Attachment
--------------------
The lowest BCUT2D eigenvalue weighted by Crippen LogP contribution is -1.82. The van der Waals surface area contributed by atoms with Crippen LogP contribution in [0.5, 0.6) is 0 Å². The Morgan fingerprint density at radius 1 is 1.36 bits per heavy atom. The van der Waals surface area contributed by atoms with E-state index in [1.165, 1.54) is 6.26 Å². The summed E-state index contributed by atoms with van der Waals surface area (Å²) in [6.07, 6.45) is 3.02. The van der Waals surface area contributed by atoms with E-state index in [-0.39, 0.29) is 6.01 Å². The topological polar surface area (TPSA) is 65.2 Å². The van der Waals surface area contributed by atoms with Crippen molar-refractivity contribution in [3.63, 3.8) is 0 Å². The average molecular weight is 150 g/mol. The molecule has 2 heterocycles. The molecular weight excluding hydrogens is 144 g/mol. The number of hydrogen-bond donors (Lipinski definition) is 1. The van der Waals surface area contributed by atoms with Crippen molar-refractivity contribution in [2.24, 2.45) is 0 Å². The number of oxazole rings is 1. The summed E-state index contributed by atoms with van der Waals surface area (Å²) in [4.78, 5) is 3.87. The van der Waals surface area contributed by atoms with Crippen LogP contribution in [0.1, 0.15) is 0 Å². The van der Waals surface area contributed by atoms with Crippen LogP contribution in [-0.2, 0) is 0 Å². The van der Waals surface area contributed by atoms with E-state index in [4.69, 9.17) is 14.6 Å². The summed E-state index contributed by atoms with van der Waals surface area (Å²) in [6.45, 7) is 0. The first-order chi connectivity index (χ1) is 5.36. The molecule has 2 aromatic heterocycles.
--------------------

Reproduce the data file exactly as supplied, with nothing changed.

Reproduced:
The lowest BCUT2D eigenvalue weighted by Crippen LogP contribution is -1.82. The van der Waals surface area contributed by atoms with Crippen LogP contribution in [0.5, 0.6) is 0 Å². The Morgan fingerprint density at radius 1 is 1.36 bits per heavy atom. The van der Waals surface area contributed by atoms with E-state index in [1.165, 1.54) is 6.26 Å². The summed E-state index contributed by atoms with van der Waals surface area (Å²) in [6.07, 6.45) is 3.02. The van der Waals surface area contributed by atoms with E-state index in [-0.39, 0.29) is 6.01 Å². The topological polar surface area (TPSA) is 65.2 Å². The van der Waals surface area contributed by atoms with Crippen molar-refractivity contribution in [3.63, 3.8) is 0 Å². The average molecular weight is 150 g/mol. The molecule has 2 heterocycles. The molecular weight excluding hydrogens is 144 g/mol. The number of hydrogen-bond donors (Lipinski definition) is 1. The van der Waals surface area contributed by atoms with Crippen molar-refractivity contribution in [2.24, 2.45) is 0 Å². The number of oxazole rings is 1. The summed E-state index contributed by atoms with van der Waals surface area (Å²) in [4.78, 5) is 3.87. The van der Waals surface area contributed by atoms with Crippen LogP contribution in [0.1, 0.15) is 0 Å². The van der Waals surface area contributed by atoms with Crippen LogP contribution in [-0.2, 0) is 0 Å². The van der Waals surface area contributed by atoms with E-state index in [4.69, 9.17) is 14.6 Å². The summed E-state index contributed by atoms with van der Waals surface area (Å²) in [6.45, 7) is 0. The first-order chi connectivity index (χ1) is 5.36. The molecule has 2 aromatic heterocycles.